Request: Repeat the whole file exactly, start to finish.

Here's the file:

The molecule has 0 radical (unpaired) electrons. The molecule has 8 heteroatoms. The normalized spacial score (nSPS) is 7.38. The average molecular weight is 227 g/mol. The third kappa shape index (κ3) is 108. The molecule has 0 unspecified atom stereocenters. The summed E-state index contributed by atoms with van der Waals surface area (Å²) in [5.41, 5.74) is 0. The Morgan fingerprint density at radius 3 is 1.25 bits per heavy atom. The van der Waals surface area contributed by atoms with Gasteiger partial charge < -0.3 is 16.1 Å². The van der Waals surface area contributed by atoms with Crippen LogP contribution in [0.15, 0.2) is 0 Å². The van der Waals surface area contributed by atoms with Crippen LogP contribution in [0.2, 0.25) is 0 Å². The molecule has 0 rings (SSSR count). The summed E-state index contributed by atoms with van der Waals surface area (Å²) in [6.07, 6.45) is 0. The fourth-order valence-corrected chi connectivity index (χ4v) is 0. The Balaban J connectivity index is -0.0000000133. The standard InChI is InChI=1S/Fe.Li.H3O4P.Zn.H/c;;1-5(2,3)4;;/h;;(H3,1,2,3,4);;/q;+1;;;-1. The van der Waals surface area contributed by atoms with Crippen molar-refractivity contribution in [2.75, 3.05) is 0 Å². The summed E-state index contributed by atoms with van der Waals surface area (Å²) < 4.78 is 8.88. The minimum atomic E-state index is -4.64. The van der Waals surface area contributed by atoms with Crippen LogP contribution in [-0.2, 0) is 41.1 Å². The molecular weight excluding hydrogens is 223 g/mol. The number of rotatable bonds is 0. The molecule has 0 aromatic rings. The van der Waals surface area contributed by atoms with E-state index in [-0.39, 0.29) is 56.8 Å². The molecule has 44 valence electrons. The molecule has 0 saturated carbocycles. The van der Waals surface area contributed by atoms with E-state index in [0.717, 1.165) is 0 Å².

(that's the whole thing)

The molecule has 0 radical (unpaired) electrons. The molecule has 8 heteroatoms. The normalized spacial score (nSPS) is 7.38. The average molecular weight is 227 g/mol. The third kappa shape index (κ3) is 108. The molecule has 0 unspecified atom stereocenters. The summed E-state index contributed by atoms with van der Waals surface area (Å²) in [5.41, 5.74) is 0. The Morgan fingerprint density at radius 3 is 1.25 bits per heavy atom. The van der Waals surface area contributed by atoms with Gasteiger partial charge < -0.3 is 16.1 Å². The van der Waals surface area contributed by atoms with Crippen LogP contribution in [0.15, 0.2) is 0 Å². The van der Waals surface area contributed by atoms with Crippen LogP contribution in [0.2, 0.25) is 0 Å². The molecule has 0 rings (SSSR count). The summed E-state index contributed by atoms with van der Waals surface area (Å²) in [6.07, 6.45) is 0. The fourth-order valence-corrected chi connectivity index (χ4v) is 0. The Balaban J connectivity index is -0.0000000133. The standard InChI is InChI=1S/Fe.Li.H3O4P.Zn.H/c;;1-5(2,3)4;;/h;;(H3,1,2,3,4);;/q;+1;;;-1. The van der Waals surface area contributed by atoms with Crippen molar-refractivity contribution in [2.75, 3.05) is 0 Å². The summed E-state index contributed by atoms with van der Waals surface area (Å²) < 4.78 is 8.88. The minimum atomic E-state index is -4.64. The van der Waals surface area contributed by atoms with Crippen LogP contribution in [-0.2, 0) is 41.1 Å². The molecular weight excluding hydrogens is 223 g/mol. The number of rotatable bonds is 0. The molecule has 0 aromatic rings. The van der Waals surface area contributed by atoms with E-state index in [-0.39, 0.29) is 56.8 Å². The molecule has 44 valence electrons. The molecule has 0 saturated carbocycles. The van der Waals surface area contributed by atoms with E-state index in [0.717, 1.165) is 0 Å².